Myalgic Encephalomyelitis listed in National Organization For Rare Disorders


Founder of Health Rising and Phoenix Rising
Staff member
Interesting. With Lenny Jason's help ME is recognized as a rare disorder by NORD

NORD gratefully acknowledges Leonard Jason, PhD, and his DePaul research team, for assistance in the preparation of this report.
Synonyms of Myalgic Encephalomyelitis

  • CFS/ME
  • chronic fatigue syndrome/myalgic encephalomyelitis
  • ME
NORD's Rare Disease Database provides brief introductions for patients and their families to more than 1,200 rare diseases. This is not a comprehensive database since there are nearly 7,000 diseases considered rare in the U.S. We add new topics as we are able to do so, with the help of rare disease medical experts.

According to the National Institutes of Health (NIH), a disease is considered rare if it has a prevalence of fewer than 200,000 affected individuals in the United States. There are roughly 7,000 rare diseases currently identified.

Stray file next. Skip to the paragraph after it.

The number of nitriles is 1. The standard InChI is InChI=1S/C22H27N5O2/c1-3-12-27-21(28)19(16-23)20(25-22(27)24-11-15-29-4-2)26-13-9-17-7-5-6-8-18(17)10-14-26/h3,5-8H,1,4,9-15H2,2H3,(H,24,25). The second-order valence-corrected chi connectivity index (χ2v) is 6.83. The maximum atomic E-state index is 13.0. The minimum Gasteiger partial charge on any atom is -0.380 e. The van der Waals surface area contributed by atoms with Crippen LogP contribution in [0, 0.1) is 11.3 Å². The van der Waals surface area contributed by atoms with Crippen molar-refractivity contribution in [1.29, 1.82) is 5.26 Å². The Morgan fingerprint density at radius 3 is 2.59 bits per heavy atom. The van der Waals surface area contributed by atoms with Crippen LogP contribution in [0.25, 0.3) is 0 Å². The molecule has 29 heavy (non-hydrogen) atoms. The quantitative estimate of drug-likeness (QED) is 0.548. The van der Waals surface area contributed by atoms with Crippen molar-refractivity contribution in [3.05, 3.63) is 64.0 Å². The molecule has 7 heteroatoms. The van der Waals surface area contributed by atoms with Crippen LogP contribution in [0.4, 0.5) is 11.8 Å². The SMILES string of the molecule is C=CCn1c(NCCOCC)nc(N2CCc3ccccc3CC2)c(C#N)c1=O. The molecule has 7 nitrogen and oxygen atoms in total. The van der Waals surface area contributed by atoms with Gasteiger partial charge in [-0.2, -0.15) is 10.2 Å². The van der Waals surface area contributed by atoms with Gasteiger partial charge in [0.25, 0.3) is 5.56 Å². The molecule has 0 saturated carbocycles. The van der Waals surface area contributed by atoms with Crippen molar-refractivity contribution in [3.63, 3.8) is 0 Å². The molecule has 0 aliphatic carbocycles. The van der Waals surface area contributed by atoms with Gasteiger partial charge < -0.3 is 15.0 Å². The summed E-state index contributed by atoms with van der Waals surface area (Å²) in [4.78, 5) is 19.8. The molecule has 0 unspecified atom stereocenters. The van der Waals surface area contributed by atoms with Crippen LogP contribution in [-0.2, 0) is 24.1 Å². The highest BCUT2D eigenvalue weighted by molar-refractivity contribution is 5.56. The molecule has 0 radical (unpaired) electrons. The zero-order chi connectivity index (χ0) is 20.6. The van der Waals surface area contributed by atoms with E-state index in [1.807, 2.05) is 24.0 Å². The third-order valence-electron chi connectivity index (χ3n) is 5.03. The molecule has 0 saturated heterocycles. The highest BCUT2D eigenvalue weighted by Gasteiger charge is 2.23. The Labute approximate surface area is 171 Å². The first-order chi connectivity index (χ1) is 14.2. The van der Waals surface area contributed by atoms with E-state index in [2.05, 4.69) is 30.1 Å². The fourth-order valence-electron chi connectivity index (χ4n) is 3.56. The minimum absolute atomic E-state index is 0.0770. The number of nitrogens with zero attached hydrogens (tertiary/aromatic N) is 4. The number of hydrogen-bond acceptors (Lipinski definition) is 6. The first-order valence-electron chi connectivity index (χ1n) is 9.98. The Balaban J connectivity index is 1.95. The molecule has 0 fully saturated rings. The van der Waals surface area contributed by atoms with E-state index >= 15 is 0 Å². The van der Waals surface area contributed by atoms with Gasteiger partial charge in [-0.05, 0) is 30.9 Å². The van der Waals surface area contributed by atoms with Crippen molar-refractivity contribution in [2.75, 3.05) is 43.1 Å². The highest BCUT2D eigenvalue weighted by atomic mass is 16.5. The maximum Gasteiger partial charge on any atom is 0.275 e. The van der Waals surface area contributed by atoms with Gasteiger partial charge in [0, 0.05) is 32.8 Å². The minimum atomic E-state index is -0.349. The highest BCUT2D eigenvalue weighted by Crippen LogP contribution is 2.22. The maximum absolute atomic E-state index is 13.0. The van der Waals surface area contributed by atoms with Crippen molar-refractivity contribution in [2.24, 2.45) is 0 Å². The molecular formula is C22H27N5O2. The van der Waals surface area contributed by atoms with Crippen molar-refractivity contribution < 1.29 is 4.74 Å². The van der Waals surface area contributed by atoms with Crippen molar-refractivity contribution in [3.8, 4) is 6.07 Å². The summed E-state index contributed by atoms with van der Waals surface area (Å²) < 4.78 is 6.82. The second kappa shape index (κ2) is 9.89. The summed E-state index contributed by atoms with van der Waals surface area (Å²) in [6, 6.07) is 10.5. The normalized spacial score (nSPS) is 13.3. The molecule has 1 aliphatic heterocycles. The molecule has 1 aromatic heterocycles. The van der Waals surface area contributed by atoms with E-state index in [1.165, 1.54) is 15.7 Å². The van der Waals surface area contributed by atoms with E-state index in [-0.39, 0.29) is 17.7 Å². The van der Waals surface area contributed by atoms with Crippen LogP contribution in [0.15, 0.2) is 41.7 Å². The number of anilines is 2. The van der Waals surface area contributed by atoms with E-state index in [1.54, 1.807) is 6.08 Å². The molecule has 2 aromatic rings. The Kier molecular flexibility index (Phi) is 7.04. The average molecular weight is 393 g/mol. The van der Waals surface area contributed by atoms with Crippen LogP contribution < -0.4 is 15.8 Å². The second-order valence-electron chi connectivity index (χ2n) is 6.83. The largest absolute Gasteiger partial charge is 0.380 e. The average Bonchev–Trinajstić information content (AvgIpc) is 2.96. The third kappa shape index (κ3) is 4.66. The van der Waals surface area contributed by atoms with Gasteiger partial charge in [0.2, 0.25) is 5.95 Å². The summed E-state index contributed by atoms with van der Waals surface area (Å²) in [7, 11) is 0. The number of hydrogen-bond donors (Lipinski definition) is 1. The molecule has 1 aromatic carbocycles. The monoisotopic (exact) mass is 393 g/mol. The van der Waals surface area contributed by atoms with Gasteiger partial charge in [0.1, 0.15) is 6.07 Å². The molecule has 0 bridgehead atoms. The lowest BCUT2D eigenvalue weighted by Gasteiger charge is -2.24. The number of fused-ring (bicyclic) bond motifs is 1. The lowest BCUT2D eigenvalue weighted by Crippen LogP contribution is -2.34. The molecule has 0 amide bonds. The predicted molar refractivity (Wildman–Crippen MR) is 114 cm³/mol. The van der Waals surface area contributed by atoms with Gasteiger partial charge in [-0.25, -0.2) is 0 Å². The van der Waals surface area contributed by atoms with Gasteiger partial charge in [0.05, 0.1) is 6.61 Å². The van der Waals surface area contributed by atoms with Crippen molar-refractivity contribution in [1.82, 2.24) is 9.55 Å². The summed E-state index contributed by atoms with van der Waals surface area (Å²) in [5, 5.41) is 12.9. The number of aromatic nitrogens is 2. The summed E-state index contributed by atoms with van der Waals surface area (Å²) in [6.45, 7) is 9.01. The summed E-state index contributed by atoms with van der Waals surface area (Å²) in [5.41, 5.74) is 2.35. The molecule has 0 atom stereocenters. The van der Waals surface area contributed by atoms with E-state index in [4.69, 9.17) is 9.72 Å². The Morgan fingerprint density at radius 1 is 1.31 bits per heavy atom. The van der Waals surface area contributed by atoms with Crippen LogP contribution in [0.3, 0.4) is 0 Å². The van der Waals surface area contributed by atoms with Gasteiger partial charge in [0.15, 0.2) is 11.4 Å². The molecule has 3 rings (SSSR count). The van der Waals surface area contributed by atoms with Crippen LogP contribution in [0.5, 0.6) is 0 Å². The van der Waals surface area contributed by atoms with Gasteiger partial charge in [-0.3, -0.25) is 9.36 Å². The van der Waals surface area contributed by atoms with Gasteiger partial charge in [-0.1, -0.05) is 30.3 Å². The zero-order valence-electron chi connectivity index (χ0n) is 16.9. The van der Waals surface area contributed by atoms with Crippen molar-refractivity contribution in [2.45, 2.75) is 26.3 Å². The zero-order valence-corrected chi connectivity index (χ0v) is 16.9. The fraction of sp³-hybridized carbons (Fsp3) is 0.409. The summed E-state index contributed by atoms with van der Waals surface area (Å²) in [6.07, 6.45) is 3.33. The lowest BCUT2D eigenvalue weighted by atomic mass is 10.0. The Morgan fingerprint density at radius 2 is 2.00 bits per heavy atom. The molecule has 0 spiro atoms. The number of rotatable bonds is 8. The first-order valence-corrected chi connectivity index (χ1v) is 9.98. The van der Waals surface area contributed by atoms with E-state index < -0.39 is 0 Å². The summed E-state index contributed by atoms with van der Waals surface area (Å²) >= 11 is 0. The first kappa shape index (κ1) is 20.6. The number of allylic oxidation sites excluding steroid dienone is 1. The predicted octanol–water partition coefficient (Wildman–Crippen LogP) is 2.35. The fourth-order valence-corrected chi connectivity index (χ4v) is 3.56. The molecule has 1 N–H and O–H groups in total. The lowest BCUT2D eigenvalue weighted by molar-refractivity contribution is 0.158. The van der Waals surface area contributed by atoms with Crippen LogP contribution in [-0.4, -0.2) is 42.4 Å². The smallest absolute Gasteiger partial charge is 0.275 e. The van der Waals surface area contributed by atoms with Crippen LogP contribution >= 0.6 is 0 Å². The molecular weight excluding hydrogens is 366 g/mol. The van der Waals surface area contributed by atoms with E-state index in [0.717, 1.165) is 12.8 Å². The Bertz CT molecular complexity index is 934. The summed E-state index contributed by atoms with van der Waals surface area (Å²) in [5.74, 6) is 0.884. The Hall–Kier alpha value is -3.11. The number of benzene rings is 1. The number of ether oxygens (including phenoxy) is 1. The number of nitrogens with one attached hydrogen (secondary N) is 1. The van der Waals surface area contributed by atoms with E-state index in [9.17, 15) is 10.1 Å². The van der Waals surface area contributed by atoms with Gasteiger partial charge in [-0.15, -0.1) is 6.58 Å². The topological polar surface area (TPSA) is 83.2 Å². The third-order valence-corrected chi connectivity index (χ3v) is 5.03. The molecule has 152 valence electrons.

Myalgic encephalomyelitis (ME) is an acquired complex disorder characterized by a variety of symptoms and physical findings potentially affecting multiple systems of the body. Many cases are preceded by a viral infection, usually a flu-like or upper respiratory illness, although ME can also be preceded by a non-viral illness or other trauma such as chemical exposure. Onset is usually rapid (acute) but gradual onsets are also reported. Affected individuals do not recover from the infection and instead experience a wide variety of symptoms including an inability to produce sufficient energy to meet daily demands. Marked fatigue, sickness, and symptom flare-up follows physical and cognitive exertion. Additional symptoms that may occur include headaches, pain, muscle weakness, neck pain, vision abnormalities, a sensation of tingling, burning or numbness of the extremities (paresthesia), and sleep dysfunction. Cardiovascular abnormalities have also been reported. Myalgic encephalomyelitis is a chronic and disabling disorder. Severe cases can leave affected individuals bedridden or housebound. Myalgic encephalomyelitis may occur as an outbreak that affects a large group of people (epidemically) or may only affect an individual (non-epidemically).

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